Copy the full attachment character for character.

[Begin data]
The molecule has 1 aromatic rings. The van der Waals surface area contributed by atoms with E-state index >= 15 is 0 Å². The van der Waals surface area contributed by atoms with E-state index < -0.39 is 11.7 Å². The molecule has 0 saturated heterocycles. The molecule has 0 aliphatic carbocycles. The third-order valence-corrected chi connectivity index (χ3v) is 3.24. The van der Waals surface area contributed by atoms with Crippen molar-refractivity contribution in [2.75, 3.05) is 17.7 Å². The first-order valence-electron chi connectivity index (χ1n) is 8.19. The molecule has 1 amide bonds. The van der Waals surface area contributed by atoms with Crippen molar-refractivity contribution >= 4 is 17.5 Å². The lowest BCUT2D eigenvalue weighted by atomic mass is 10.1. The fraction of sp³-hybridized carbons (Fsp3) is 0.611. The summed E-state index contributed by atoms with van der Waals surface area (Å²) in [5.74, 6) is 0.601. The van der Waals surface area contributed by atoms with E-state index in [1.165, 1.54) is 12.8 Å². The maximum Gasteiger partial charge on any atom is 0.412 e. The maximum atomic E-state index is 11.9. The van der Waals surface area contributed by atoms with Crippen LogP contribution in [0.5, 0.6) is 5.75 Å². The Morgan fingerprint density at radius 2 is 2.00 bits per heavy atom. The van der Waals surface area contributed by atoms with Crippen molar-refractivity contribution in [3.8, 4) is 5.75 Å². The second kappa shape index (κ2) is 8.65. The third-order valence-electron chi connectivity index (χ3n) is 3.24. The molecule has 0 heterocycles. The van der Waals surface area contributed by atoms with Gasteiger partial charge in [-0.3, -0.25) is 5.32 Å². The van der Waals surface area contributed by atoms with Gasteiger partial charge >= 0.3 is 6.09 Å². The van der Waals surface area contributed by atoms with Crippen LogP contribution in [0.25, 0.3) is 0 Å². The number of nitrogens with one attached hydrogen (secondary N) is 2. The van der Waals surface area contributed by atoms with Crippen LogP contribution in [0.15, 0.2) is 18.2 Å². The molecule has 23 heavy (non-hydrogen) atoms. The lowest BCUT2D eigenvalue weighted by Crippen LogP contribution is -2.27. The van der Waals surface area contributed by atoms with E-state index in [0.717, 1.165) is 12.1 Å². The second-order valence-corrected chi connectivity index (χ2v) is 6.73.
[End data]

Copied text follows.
The molecule has 1 aromatic rings. The van der Waals surface area contributed by atoms with E-state index >= 15 is 0 Å². The van der Waals surface area contributed by atoms with E-state index < -0.39 is 11.7 Å². The molecule has 0 saturated heterocycles. The molecule has 0 aliphatic carbocycles. The third-order valence-corrected chi connectivity index (χ3v) is 3.24. The van der Waals surface area contributed by atoms with Crippen molar-refractivity contribution in [2.75, 3.05) is 17.7 Å². The first-order valence-electron chi connectivity index (χ1n) is 8.19. The molecule has 1 amide bonds. The van der Waals surface area contributed by atoms with Crippen molar-refractivity contribution >= 4 is 17.5 Å². The lowest BCUT2D eigenvalue weighted by atomic mass is 10.1. The fraction of sp³-hybridized carbons (Fsp3) is 0.611. The summed E-state index contributed by atoms with van der Waals surface area (Å²) in [5.74, 6) is 0.601. The van der Waals surface area contributed by atoms with E-state index in [1.165, 1.54) is 12.8 Å². The maximum Gasteiger partial charge on any atom is 0.412 e. The maximum atomic E-state index is 11.9. The van der Waals surface area contributed by atoms with Crippen LogP contribution in [0.5, 0.6) is 5.75 Å². The Morgan fingerprint density at radius 2 is 2.00 bits per heavy atom. The van der Waals surface area contributed by atoms with Crippen molar-refractivity contribution in [3.8, 4) is 5.75 Å². The second kappa shape index (κ2) is 8.65. The third-order valence-electron chi connectivity index (χ3n) is 3.24. The molecule has 0 heterocycles. The van der Waals surface area contributed by atoms with Gasteiger partial charge in [-0.3, -0.25) is 5.32 Å². The van der Waals surface area contributed by atoms with Gasteiger partial charge >= 0.3 is 6.09 Å². The van der Waals surface area contributed by atoms with Crippen LogP contribution in [0.25, 0.3) is 0 Å². The number of nitrogens with one attached hydrogen (secondary N) is 2. The van der Waals surface area contributed by atoms with Crippen LogP contribution in [0.15, 0.2) is 18.2 Å². The molecule has 23 heavy (non-hydrogen) atoms. The lowest BCUT2D eigenvalue weighted by Crippen LogP contribution is -2.27. The van der Waals surface area contributed by atoms with E-state index in [0.717, 1.165) is 12.1 Å². The second-order valence-corrected chi connectivity index (χ2v) is 6.73.